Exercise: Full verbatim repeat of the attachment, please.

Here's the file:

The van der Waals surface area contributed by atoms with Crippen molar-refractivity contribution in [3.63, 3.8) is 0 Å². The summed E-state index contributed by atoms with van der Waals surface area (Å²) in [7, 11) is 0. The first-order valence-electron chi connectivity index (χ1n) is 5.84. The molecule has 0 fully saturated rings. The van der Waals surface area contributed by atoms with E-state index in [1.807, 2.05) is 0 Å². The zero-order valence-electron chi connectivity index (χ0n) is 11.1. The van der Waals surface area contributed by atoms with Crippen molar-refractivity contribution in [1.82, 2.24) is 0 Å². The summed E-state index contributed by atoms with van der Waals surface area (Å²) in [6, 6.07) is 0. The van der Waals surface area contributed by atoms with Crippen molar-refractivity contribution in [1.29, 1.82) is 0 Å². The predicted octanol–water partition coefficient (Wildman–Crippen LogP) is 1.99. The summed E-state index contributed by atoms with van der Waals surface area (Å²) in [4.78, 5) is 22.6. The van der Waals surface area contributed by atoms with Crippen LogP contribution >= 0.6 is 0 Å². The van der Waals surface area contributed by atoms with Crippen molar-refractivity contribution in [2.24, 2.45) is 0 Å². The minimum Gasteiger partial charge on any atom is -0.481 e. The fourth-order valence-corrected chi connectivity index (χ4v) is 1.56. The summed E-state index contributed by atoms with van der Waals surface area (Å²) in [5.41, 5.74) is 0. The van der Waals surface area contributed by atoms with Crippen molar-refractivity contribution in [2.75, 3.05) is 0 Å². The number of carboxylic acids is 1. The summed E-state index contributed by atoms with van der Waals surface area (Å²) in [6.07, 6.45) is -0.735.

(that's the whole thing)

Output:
The van der Waals surface area contributed by atoms with Crippen molar-refractivity contribution in [3.63, 3.8) is 0 Å². The summed E-state index contributed by atoms with van der Waals surface area (Å²) in [7, 11) is 0. The first-order valence-electron chi connectivity index (χ1n) is 5.84. The molecule has 0 fully saturated rings. The van der Waals surface area contributed by atoms with E-state index in [1.807, 2.05) is 0 Å². The zero-order valence-electron chi connectivity index (χ0n) is 11.1. The van der Waals surface area contributed by atoms with Crippen molar-refractivity contribution in [1.82, 2.24) is 0 Å². The summed E-state index contributed by atoms with van der Waals surface area (Å²) in [6, 6.07) is 0. The van der Waals surface area contributed by atoms with Crippen molar-refractivity contribution in [1.29, 1.82) is 0 Å². The predicted octanol–water partition coefficient (Wildman–Crippen LogP) is 1.99. The summed E-state index contributed by atoms with van der Waals surface area (Å²) in [4.78, 5) is 22.6. The van der Waals surface area contributed by atoms with Crippen LogP contribution >= 0.6 is 0 Å². The van der Waals surface area contributed by atoms with Crippen molar-refractivity contribution in [2.24, 2.45) is 0 Å². The minimum Gasteiger partial charge on any atom is -0.481 e. The fourth-order valence-corrected chi connectivity index (χ4v) is 1.56. The summed E-state index contributed by atoms with van der Waals surface area (Å²) in [5.41, 5.74) is 0. The van der Waals surface area contributed by atoms with Crippen molar-refractivity contribution in [2.75, 3.05) is 0 Å². The number of carboxylic acids is 1. The summed E-state index contributed by atoms with van der Waals surface area (Å²) in [6.07, 6.45) is -0.735.